Natural selection for body shape in resource polymorphic Icelandic Arctic charr

Oliver D. Franklin, Skúli Skúlason, Michael B. Morrissey, Moira M. Ferguson

Research output: Contribution to journalArticlepeer-review

9 Citations (Scopus)
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Abstract

Resource polymorphisms exhibit remarkable intraspecific diversity and in many cases are expected to be maintained by diversifying selection. Phenotypic trade‐offs can constrain morphologically intermediate individuals from effectively exploiting both alternate resources, resulting in ecological barriers to gene flow. Determining if and how phenotypic trade‐offs cause fitness variation in the wild is challenging because of phenotypic and environmental correlations associated with alternative resource strategies. We investigated multiple pathways through which morphology could affect organismal performance, as measured by growth rate, and whether these effects generate diversifying selection in polymorphic Icelandic Arctic charr (Salvelinus alpinus) populations. We considered direct effects of morphology on growth and indirect effects via trophic resource use, estimated by stable isotopic signatures, and via parasitism associated with trophic resources. We sampled over 3 years in (lakes) Thingvallavatn and Vatnshlíðarvatn using the extended selection gradient path analytical approach and estimating size‐dependent mortality. We found evidence for diversifying selection only in Thingvallavatn: more streamlined and terminally mouthed planktivore charr experienced greater growth, with the opposite pattern in small benthic charr. However, this effect was mediated by parasitism and nontrophic pathways, rather than trophic performance as often expected. Detection of between‐morph differences in the presence (Vatnshlíðarvatn) and direction (Thingvallavatn) of size‐dependent mortality, together with nontrophic effects of shape, suggests that a morphological trophic performance explanation for polymorphism is insufficient. This rare insight into selection during early diversification suggests that a complex of interacting local factors must be considered to understand how phenotype influences fitness, despite morphological variation reflecting intuitive trade‐off explanations.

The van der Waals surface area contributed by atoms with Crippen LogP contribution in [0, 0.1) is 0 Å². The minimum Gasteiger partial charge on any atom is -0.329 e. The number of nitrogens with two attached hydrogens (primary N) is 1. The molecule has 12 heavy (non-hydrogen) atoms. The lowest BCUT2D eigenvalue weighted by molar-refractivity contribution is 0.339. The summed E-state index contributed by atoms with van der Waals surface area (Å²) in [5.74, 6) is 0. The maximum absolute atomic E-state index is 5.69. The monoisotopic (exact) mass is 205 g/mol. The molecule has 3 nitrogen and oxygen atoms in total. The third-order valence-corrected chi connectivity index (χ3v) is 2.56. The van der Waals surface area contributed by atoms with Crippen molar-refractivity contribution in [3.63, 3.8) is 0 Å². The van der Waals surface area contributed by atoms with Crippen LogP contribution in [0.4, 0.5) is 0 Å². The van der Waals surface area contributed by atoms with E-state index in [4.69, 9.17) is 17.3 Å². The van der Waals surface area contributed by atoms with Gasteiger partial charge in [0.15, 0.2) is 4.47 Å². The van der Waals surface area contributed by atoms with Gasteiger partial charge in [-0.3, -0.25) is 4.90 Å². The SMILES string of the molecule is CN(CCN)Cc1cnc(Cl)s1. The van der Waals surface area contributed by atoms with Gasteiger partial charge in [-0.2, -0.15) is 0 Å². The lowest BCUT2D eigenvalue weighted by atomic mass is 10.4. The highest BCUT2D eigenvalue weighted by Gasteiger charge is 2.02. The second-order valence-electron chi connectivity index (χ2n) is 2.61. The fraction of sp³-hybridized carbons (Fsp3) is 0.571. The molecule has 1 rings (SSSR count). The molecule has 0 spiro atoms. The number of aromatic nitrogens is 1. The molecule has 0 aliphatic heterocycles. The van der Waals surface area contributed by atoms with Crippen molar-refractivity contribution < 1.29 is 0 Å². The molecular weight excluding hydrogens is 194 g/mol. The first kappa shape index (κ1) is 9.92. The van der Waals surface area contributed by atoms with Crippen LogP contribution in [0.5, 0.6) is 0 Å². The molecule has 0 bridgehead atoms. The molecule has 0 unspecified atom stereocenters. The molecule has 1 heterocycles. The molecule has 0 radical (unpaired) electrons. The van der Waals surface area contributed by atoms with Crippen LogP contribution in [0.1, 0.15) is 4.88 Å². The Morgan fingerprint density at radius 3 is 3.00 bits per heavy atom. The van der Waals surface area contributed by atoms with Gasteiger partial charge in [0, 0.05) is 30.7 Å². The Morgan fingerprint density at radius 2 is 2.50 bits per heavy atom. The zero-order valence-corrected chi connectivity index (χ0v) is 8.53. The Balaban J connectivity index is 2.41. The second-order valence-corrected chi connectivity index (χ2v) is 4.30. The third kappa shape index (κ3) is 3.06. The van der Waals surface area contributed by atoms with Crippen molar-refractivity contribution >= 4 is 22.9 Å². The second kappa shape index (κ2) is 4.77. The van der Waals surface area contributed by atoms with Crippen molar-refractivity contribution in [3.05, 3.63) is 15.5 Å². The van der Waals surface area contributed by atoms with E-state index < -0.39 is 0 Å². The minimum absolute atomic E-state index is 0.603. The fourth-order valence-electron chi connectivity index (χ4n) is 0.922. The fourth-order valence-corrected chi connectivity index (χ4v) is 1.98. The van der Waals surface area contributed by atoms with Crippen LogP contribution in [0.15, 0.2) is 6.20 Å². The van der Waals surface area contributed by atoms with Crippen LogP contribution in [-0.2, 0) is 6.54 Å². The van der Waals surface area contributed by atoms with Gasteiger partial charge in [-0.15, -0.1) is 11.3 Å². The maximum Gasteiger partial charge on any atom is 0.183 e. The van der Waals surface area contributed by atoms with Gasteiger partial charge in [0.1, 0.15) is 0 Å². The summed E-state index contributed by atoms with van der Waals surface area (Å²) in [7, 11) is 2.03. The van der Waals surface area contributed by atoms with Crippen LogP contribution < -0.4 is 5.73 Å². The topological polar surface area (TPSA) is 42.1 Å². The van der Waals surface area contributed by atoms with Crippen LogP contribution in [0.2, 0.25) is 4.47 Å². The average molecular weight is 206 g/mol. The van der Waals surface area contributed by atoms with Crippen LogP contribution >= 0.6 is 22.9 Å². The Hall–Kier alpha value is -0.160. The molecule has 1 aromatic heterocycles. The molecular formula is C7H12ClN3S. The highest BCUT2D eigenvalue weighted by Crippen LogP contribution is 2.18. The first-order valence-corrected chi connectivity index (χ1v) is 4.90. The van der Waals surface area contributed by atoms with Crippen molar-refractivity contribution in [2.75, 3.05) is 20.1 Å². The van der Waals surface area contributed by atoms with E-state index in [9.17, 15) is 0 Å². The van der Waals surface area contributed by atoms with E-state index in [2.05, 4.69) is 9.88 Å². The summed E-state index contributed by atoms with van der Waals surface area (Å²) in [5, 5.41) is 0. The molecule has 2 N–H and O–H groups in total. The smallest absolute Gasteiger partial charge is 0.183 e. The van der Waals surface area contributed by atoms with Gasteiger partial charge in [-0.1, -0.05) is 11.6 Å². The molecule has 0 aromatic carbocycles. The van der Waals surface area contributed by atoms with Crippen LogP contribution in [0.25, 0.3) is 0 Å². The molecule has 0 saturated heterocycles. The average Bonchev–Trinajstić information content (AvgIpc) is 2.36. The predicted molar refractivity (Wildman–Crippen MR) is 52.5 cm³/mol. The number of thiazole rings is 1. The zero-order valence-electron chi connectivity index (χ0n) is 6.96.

Original languageEnglish
Number of pages15
JournalJournal of Evolutionary Biology
VolumeEarly View
Early online date16 Aug 2018
DOIs
Publication statusE-pub ahead of print - 16 Aug 2018

Keywords

  • Adaptation
  • Intraspecific competition
  • Natural selection
  • Path analysis
  • Performance gradients
  • Phenotypic selection
  • Selection differential
  • Sympathetic diversification

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